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What does it take to move companies toward a data-driven future? EMC chief strategist and Pivotal Initiative leader Paul Maritz spoke at Strucuture:Data in New York on how to move toward the future through human leadership and strategy.

Paul Maritz EMC Pivotal Structure Data 2013
photo: Albert Chau

It would be easy to think that moving companies toward a future in data would be a technological challenge, but Paul Maritz, EMC’s chief strategist and a key member of its Pivotal Initiative spin-off, took a different approach: it’s about human leadership.

Speaking with Om Malik on Wednesday in New York for GigaOM’s Structure:Data conference, Maritz talked about the two potential courses a company might take in heading toward a data-driven future:

“I think there’s two ways. One way is, unfortunately, Darwinian evolutions,” he said. “But others will change and change always comes through leadership, where someone in the organization has to really step up and drive change.”

Maritz said when he was at VMWare, he was fascinated that in looking at different companies in the same businesses, he could see that some would be fifty percent virtualized, and others only ten percent virtualized, simply because of the mindset at the organization that had inspired the change.

“Change really requires leadership. It requires people to understand the organization and get behind it,” he said.

Check out the rest of our Structure:Data 2013 coverage here, and a video embed of the session follows below:

A transcription of the video follows on the next page

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  1. Paul is the right leader to not only move Pivotal to new platform. He has the unique capability to move the industry to this new platform. He is also very correct that this transformation can only happen when the new data driven platform is not tied to one cloud.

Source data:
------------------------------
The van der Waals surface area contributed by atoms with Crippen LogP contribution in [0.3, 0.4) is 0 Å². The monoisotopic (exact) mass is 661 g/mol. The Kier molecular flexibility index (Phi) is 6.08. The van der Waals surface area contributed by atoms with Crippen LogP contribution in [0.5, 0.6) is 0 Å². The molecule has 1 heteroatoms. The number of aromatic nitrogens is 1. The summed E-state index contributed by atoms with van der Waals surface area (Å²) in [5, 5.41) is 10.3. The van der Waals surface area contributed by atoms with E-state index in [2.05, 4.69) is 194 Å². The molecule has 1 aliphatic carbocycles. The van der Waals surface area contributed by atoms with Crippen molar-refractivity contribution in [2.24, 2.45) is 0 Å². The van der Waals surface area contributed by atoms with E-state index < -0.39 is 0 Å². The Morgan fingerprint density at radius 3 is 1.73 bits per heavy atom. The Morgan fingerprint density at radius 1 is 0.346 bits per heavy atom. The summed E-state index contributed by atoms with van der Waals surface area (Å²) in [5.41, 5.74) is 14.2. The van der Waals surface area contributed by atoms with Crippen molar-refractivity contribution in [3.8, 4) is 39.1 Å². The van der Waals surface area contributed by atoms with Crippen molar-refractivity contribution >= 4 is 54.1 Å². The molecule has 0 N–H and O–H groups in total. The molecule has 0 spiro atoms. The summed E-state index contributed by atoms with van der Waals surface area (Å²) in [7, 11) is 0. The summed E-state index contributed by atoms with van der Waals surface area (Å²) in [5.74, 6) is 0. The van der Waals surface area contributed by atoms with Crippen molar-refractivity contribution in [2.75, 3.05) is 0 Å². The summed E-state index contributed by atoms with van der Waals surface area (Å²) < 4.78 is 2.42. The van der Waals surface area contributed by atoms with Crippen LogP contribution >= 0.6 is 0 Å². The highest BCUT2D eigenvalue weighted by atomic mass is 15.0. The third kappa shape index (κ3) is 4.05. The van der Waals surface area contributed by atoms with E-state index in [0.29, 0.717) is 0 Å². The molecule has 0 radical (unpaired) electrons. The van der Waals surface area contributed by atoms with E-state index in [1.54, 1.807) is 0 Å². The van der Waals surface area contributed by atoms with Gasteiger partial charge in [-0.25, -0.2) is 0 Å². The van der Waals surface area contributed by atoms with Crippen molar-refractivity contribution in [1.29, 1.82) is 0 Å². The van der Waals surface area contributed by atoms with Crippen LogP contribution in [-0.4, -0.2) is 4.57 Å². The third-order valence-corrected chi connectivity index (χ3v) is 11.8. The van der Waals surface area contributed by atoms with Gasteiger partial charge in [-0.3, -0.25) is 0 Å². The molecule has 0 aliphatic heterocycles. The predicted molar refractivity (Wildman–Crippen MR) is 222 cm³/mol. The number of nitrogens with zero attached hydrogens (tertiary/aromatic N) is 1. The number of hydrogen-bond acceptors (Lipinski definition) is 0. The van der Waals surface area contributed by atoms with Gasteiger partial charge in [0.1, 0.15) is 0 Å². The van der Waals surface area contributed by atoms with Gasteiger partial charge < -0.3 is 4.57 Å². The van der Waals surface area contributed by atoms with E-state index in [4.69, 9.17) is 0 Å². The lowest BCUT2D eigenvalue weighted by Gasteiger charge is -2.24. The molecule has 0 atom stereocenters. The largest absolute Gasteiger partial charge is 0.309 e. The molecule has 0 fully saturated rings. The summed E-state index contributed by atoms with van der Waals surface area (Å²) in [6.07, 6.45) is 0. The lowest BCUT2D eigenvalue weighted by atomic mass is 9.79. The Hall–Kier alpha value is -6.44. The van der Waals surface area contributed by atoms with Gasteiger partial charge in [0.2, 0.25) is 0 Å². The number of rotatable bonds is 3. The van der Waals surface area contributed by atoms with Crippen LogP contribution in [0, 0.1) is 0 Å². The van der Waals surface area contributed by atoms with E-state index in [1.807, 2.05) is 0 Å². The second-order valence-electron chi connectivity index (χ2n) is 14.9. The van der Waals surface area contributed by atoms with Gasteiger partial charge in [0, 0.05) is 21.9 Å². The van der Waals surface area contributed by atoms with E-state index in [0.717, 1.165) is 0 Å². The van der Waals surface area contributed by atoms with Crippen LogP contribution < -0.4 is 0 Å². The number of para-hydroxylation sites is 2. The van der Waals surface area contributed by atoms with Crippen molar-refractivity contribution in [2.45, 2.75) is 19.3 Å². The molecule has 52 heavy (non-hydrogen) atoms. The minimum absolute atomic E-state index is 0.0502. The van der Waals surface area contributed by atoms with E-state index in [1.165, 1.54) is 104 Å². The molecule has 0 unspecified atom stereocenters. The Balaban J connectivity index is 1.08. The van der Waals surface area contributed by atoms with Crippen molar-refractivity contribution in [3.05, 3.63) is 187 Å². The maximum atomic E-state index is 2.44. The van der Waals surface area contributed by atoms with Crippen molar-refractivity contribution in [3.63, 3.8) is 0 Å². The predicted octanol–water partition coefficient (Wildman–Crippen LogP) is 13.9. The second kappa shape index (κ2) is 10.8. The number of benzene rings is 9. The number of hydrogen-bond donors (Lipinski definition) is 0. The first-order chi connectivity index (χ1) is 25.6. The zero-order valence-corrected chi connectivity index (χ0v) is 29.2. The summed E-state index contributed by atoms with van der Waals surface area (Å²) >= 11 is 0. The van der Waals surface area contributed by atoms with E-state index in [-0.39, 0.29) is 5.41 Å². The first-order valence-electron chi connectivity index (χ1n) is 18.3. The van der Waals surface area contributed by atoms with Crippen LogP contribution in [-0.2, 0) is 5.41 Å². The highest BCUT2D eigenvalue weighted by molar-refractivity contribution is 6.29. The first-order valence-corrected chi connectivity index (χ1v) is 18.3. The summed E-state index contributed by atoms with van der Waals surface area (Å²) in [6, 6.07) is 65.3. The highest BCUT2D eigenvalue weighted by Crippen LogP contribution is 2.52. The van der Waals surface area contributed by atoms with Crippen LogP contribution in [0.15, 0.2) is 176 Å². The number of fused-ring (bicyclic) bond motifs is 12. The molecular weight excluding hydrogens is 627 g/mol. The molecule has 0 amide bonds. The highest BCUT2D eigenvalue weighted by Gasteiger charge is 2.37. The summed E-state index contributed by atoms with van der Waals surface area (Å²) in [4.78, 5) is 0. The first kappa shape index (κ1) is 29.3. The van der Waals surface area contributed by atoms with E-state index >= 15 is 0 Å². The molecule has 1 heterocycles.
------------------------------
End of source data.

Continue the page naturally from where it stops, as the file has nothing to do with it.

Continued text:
There would be two challenge that Pivotal / VMware would have moving forward. One would be engineering & technology and I think they would be able to execute on this front.
    The bigger challenge Pivotal / VMware would be in running large cloud. Pivotal / VMware lack this DNA and it would be some time before they would learn this. It is more than just Dev/Ops automation. A service company requires a very different culture, how you think and interact with customer is totally different. Simple things like selling and customer’s service is very different. Service company product definition and execution is 180% opposite to product companies. Companies like Microsoft which have been running service for more than decade do not execute well on services because of their legacy product background.

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